All The World's A Stage;...

All the world's a stage; And all the men and women merely players;; They have their exits and their entrances;; And one man in his time plays many parts; His acts being seven ages. At first the infant; Mewling and puking in the nurse's arms;; Then the whining school-boy, with his satchel; And shining morning face, creeping like snail; Unwillingly to school. And then the lover; Sighing like furnace, with a woeful ballad; Made to his mistress' eyebrow. Then a soldier; Full of strange oaths, and bearded like the pard; Jealous in honour, sudden and quick in quarrel; Seeking the bubble reputation; Even in the cannon's mouth. And then the justice; In fair round belly with good capon lin'd; With eyes severe and beard of formal cut; Full of wise saws and modern instances;; And so he plays his part. The sixth age shifts; Into the lean and slipper'd pantaloon; With spectacles on nose and pouch on side;; His youthful hose, well sav'd, a world too wide; For his shrunk shank; and his big manly voice; Turning again toward childish treble, pipes; And whistles in his sound. Last scene of all; That ends this strange eventful history; Is second childishness and mere oblivion;; Sans teeth, sans eyes, sans taste, sans everything;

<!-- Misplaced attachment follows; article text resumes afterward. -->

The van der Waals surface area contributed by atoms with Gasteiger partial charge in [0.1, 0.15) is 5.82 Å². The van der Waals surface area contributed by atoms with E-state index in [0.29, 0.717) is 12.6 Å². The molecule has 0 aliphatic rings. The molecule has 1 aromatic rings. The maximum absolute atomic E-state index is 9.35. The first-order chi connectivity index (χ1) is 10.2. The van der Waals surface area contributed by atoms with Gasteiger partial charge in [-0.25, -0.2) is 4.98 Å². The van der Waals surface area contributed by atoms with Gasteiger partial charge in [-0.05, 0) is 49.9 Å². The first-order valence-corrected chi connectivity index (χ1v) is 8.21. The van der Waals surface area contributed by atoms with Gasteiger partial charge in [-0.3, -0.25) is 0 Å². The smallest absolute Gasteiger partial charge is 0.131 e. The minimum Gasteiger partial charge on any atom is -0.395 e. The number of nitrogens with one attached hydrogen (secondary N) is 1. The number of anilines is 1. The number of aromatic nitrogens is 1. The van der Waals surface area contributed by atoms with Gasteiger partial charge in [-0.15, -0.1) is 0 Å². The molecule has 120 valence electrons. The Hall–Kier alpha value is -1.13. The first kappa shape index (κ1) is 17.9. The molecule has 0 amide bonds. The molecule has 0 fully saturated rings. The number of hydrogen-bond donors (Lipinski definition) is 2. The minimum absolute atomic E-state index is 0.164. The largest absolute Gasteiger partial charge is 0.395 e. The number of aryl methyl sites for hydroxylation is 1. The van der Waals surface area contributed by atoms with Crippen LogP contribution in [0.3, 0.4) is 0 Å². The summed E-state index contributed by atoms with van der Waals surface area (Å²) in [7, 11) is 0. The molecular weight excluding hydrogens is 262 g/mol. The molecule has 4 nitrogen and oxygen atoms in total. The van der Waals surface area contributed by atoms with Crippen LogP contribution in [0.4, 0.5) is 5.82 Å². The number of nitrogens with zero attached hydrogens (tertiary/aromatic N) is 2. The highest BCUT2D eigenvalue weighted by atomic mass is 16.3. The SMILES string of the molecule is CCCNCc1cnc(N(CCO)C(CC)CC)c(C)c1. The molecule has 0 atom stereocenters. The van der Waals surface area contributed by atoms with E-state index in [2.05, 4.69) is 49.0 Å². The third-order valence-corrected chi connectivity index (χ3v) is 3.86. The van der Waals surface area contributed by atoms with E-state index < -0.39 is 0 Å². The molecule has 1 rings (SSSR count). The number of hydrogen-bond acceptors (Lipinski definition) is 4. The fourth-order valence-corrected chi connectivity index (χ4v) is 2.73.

All the world's a stage; And all the men and women merely players;; They have their exits and their entrances;; And one man in his time plays many parts; His acts being seven ages. At first the infant; Mewling and puking in the nurse's arms;; Then the whining school-boy, with his satchel; And shining morning face, creeping like snail; Unwillingly to school. And then the lover; Sighing like furnace, with a woeful ballad; Made to his mistress' eyebrow. Then a soldier; Full of strange oaths, and bearded like the pard; Jealous in honour, sudden and quick in quarrel; Seeking the bubble reputation; Even in the cannon's mouth. And then the justice; In fair round belly with good capon lin'd; With eyes severe and beard of formal cut; Full of wise saws and modern instances;; And so he plays his part. The sixth age shifts; Into the lean and slipper'd pantaloon; With spectacles on nose and pouch on side;; His youthful hose, well sav'd, a world too wide; For his shrunk shank; and his big manly voice; Turning again toward childish treble, pipes; And whistles in his sound. Last scene of all; That ends this strange eventful history; Is second childishness and mere oblivion;; Sans teeth, sans eyes, sans taste, sans everything; - by William Shakespeare
Last Reviewed: Jan 3, 2017
Ratings: (116)       ★☆☆☆☆ 1/5
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